Trevor White, Partner at Forensics Services PwC, Trevor Hills, lead partner for PwC’s Forensic Services Practice and Junaid Amra, Forensic Technology Partner.
JOHANNESBURG - At PwC’s media briefing where they released the findings from the Global Economic Crime and Fraud Survey 2018 at the African Pride hotel in Melrose, it was revealed that Economic crime continues to be the most pervasive crime impacting SA’s organisations.

The survey was presented to members of the media by Trevor White, Partner at Forensics Services PwC and Trevor Hills, lead partner for PwC’s Forensic Services Practice.


South African organisations continue to report the highest instances of economic crime in the world with economic crime reaching its highest level over the past decade.

We take a look at the types of economic crimes that are proving to be more prevalent across the world and in SA.

The PwC survey said that asset misappropriation continues to remain the most prevalent form of economic crime reported by 45% of respondents globally and 49% of South African respondents.

While the instances of reported cybercrime showed a small decrease in the South African context (29% in 2018 versus 32% in 2016), it retained its second place in the global rankings (31%) albeit at a lower rate of occurrence than 2016.

The different types of economic crime experienced. Image: Global Economic Crime and Fraud Survey 2018.
One of the new categories of economic crimes was that of “fraud committed by the consumer”.

It is the second most reported crime in South Africa at 42% and takes third place globally at 29%.

This was followed closely by procurement fraud (39% in South Africa versus 22% globally). This indicates that the entire supply chain in South Africa is fraught with criminality.

When combined with the high instances of bribery and corruption reported (affecting more than a third of organisations at 34%), the resultant erosion in value from the country’s gross domestic product (GDP) is startling.

The most disruptive economic crimes likely to take place over the next 2 years. Image: Global Economic Crime and Fraud Survey 2018.
Accounting fraud, which is usually perpetrated by senior management and results in the largest losses, increased from 20% to 22%.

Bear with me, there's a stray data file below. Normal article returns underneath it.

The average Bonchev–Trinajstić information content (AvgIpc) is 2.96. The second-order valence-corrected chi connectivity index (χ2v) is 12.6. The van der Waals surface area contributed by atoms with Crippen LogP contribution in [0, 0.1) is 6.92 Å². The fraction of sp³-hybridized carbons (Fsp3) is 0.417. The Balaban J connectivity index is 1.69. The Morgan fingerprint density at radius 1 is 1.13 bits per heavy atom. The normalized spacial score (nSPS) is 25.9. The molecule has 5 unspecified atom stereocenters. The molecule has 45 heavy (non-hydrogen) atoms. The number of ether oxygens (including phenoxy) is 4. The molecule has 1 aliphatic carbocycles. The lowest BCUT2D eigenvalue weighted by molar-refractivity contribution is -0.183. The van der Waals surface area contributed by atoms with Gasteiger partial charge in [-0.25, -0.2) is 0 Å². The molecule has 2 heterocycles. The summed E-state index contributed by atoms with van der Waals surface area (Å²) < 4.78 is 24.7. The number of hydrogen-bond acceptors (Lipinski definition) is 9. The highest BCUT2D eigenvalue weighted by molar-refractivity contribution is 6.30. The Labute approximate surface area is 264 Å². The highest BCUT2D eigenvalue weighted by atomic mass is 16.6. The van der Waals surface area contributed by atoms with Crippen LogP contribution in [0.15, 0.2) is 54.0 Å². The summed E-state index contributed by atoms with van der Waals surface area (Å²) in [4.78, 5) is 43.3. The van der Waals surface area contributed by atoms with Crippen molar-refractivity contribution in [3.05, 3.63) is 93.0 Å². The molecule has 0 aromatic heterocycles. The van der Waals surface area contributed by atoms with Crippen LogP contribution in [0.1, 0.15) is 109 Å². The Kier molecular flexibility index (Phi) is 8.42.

The survey indicated that SA businesses continued to take measures to fight against economic crimes, with 44% (Africa: 41%) of respondents having increased their spend on combating fraud since 2016 and 46% plan to increase their spend over the next 24 months (Africa: 45%).

"It is positive to note that almost two-thirds (64%) of South African respondents monitor whistleblower lines as a means to ensure the effectiveness of their compliance and governance programmes (Africa: 51%). This represents a 9% increase since 2016. It is also reassuring that business leaders are taking an active interest in their governance responsibilities and are becoming more aware of, or rather want to be made aware of, the effects and issues that economic crime and fraud have on their organisations. 95% of South African respondents (versus 91% of Global and 94% of African) said that the most disruptive incidents of economic crime were brought to the attention of the board executives or governance leaders within their organisations," the survey further read.\

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PwC said that respondents are also using technologies like artificial intelligence (AI) and advanced analytics as part of their efforts to combat and monitor fraud. The survey shows that companies in emerging markets, including South Africa, are currently investing in advanced technologies at a faster rate than their counterparts in developed nations.

Trevor Hills, Forensic Services Leader for PwC Southern Africa, said, “Technology is clearly a fundamental tool in the fight against fraud, but it’s not the only one. Ultimately, when it comes to blocking that ‘last mile’ to fraud, the returns from investment on people initiatives are likely to far exceed those from investing in another piece of technology. Focusing on human behaviour offers the best opportunity for reducing or preventing fraud, because ultimately, machines don’t commit fraud, people do –they just happen to be using technology more and more in these endeavors.”

- BUSINESS REPORT ONLINE